Cycle Guide did a test on the 1970 Sportster, and a lot of what that magazine had to say is relevant to the 1969 version. Testers were impressed with the low speed torque, providing horsepower on demand. “It will cruise all day at high speed with little effort.” The testers made an impromptu appearance at the local hill climb and made it to the top — in third gear. The clutch was light and the gearbox was easy to operate. Although the Sporty didn’t really like to be thrown into corners, “if ridden properly can be a tremendous source of enjoyment.” The bike was also reliable. It “will take an inhuman amount of abuse and still keep on running.” On the minus side, the Tillotson carburetor was difficult to tune for peak performance (testers said to get it right and leave it alone), the suspension was totally inadequate for off-pavement riding, and the bike was heavy.
Then Came Bronson was a popular TV show in 1969 and 1970, featuring the protagonist riding around on a XLH, the road version of the Sportster. The first bike used was a 1968 model. Sportsters shipped to California during this time period had dual “Super Quiet” mufflers, which came to be known as “Bronson pipes.” In 1969, all Sportsters came equipped with the Bronson pipes. “My bike has the same exhaust setup as the Bronson bike,” Tom explains. When magazine testers said the Sportster was reliable, they meant reliable by the standards of the day. “In earlier days, you expected to do a lot of maintenance,” Tom says. “The Sportster would go 15 to 20,000 miles without problems. I did have to pour a lot of oil into it. Although the oil usage was extreme — and it mostly burned oil, not leaked it — the Sportster only left me stranded once. I was riding back home after dark, and the generator stopped working. I had no lights, so I had to find a place to stay — in the dark. A guy in a gas station introduced me to a friend of his who was a forest ranger. He let me stay overnight in the barracks. It turned out to be a simple fix when I got home — it was a stuck brush due to a slightly bent guide.”
Eventually a seal went out in the clutch, and the clutch started slipping. 1969 Sportsters were supposed to run with a dry clutch, but, with the clutch inside the primary case and with seal technology not well developed, the clutch often became contaminated with oil. Tom replaced, the clutch seal, which cured the slipping for some time. The Tillotson carburetor became worn, and gas mileage went from 55mpg to 25 to 30mpg.
Tom Meyers still enjoys riding his Sporster today, some 50-plus years later. Photo by Nick Cedar
In the late 1970s, Tom added the black trim on the front and rear fenders to cover some scratches. By this time, the Sportster was a little down on compression and using even more oil than usual. Luckily, Tom’s brother was an aircraft mechanic. The two brothers tore down the Sportster’s engine and bored the cylinders twenty thousandths oversize. They put in larger intake valves and pressed in valve seats. As a result of the machine work, the bike not only uses less oil, and has better compression, but is also able to run on unleaded gas. Tom painted the cylinders and heads black instead of the original silver.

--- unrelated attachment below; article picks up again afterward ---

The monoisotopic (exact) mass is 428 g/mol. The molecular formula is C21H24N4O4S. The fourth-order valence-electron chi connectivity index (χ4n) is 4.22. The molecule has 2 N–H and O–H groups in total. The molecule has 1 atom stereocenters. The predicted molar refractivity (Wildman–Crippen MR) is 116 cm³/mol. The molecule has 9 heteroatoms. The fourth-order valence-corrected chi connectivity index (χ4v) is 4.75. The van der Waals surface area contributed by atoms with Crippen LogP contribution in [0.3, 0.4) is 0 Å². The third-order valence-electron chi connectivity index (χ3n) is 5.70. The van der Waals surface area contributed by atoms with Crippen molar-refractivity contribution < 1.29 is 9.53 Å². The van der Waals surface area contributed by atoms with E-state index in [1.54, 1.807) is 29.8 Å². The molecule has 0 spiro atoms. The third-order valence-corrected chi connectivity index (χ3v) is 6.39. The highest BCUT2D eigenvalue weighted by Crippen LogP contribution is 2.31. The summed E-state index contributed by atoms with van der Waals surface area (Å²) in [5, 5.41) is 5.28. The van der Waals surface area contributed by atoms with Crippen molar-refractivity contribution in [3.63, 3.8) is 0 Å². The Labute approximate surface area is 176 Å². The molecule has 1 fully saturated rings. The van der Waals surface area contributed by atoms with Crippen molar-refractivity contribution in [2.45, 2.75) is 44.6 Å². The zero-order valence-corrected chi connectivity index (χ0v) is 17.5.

Tom kept riding the Sportster until 1981, when he got married and needed to pare down his possessions. Tom’s father bought the Sportster from him and rode it occasionally. He started having trouble starting the bike and replaced the troublesome Tillotson carburetor with a Bendix, but the bike was still hard to start. The clutch seal went bad again, and Tom’s dad replaced the stock dry clutch with an aftermarket wet Barnett clutch.
Tom’s father got older and started having more difficulty kickstarting the bike. Tom now had room for the Sportster in his garage and took it back in 2006, but with one thing and another, it sat until 2015. “It was surprisingly easy to get going after maybe 20 years of mostly sitting in a garage. I took the Bendix carburetor apart and cleaned it with a soak in 50/50 Pine Sol and water in addition to using carb cleaner and installing a rebuild kit. It ran pretty well after reassembly and a tune up.”
Photo by Nick Cedar
Joe Hunt in Rancho Cordova, California, has been the go-to shop for any kind of magneto problem since World War II. Tom’s father had the Sportster’s magneto worked on by Hunt many years ago. After Tom got the Sportster running again, the tachometer would not read correctly. He found that the spiral shaft on the magneto that drives the tachometer was stripped. He took the mag back to Hunt (now run by Joe’s son) who rebuilt the unit with stronger magnets. Another change was to replace the original “banana” seat with an aftermarket solo seat.
With the Sportster starting consistently, Tom had the idea of taking it to an Antique Motorcycle Club of America event and have it judged. The AMCA is the largest antique motorcycle club in the U.S. (there are also some overseas branches) and evolved the point judging system. If someone claims they have a 99-point bike, they should be able to show an AMCA judging sheet to prove that claim. The Sportster was judged in the “unrestored” category and, first time out, earned over 85 points and a Junior Second award. “The principal deductions were for the seat and a gearshift lever that my brother and I made, and, of course, that black trim on the fenders.”
Tom continues to ride and maintain his old friend. “I ride it to shows. I went on the Floats and Needles Run in conjunction with the MotoAmerica races at Sonoma Raceway. It had a problem starting when cold, but I figured it out — I have to run the gas out of the carburetor before I turn it off. The metering valve sticks in the seat. It still has an issue with vapor lock when starting hot. I can’t start the bike until it cools off.”
“The handling is a little sluggish, but it’s stable. I have never had spooky things happen, and I used to ride aggressively. The footpegs are beveled off at 45 degrees from grinding on the pavement.” Motorcycle brakes have come a long way since 1969. “At one time I thought the front brake was great. The brakes do work, and with the long brake lever on the front, I can stop the bike. The rear brake is adequate.”
“It’s the bike I will always want. It has character. It’s always fun to ride. It is lighter than the current Sportster. It’s torquey — turn the throttle and it yanks your arms out. When I ride my Sportster, it reminds me of what a kick I got out of it when I was young.” MC